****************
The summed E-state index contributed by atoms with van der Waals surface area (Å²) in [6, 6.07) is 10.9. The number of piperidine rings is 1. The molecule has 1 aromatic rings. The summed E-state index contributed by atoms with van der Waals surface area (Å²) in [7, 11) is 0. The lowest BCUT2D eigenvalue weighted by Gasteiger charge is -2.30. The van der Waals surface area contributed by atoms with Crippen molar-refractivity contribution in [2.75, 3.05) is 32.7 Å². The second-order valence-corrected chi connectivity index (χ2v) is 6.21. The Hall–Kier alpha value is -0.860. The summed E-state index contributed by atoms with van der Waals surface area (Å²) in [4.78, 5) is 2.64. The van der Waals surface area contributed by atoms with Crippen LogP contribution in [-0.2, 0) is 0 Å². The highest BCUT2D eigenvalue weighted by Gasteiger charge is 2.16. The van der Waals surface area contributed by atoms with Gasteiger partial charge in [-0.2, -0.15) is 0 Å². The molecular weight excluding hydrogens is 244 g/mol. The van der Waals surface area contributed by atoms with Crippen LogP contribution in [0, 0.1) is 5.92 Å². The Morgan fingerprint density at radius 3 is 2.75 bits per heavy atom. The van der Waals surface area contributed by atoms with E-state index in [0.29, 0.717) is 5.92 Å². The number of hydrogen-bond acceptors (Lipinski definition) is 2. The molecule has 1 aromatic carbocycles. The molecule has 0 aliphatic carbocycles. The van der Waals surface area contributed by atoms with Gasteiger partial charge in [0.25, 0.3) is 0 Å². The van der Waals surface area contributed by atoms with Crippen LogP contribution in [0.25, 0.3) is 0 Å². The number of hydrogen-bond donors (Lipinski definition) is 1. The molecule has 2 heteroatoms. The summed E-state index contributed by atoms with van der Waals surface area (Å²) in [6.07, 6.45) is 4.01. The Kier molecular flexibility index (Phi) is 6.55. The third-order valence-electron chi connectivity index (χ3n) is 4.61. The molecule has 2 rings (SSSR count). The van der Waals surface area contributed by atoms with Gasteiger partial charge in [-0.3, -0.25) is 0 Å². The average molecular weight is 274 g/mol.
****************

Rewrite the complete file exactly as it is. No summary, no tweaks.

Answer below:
The summed E-state index contributed by atoms with van der Waals surface area (Å²) in [6, 6.07) is 10.9. The number of piperidine rings is 1. The molecule has 1 aromatic rings. The summed E-state index contributed by atoms with van der Waals surface area (Å²) in [7, 11) is 0. The lowest BCUT2D eigenvalue weighted by Gasteiger charge is -2.30. The van der Waals surface area contributed by atoms with Crippen molar-refractivity contribution in [2.75, 3.05) is 32.7 Å². The second-order valence-corrected chi connectivity index (χ2v) is 6.21. The Hall–Kier alpha value is -0.860. The summed E-state index contributed by atoms with van der Waals surface area (Å²) in [4.78, 5) is 2.64. The van der Waals surface area contributed by atoms with Crippen LogP contribution in [-0.2, 0) is 0 Å². The highest BCUT2D eigenvalue weighted by Gasteiger charge is 2.16. The van der Waals surface area contributed by atoms with Gasteiger partial charge in [-0.2, -0.15) is 0 Å². The molecular weight excluding hydrogens is 244 g/mol. The van der Waals surface area contributed by atoms with Crippen LogP contribution in [0, 0.1) is 5.92 Å². The Morgan fingerprint density at radius 3 is 2.75 bits per heavy atom. The van der Waals surface area contributed by atoms with E-state index in [0.29, 0.717) is 5.92 Å². The number of hydrogen-bond acceptors (Lipinski definition) is 2. The molecule has 1 aromatic carbocycles. The molecule has 0 aliphatic carbocycles. The van der Waals surface area contributed by atoms with Gasteiger partial charge in [0.25, 0.3) is 0 Å². The van der Waals surface area contributed by atoms with Crippen LogP contribution in [0.25, 0.3) is 0 Å². The number of hydrogen-bond donors (Lipinski definition) is 1. The molecule has 2 heteroatoms. The summed E-state index contributed by atoms with van der Waals surface area (Å²) in [6.07, 6.45) is 4.01. The Kier molecular flexibility index (Phi) is 6.55. The third-order valence-electron chi connectivity index (χ3n) is 4.61. The molecule has 2 rings (SSSR count). The van der Waals surface area contributed by atoms with Gasteiger partial charge in [-0.3, -0.25) is 0 Å². The average molecular weight is 274 g/mol.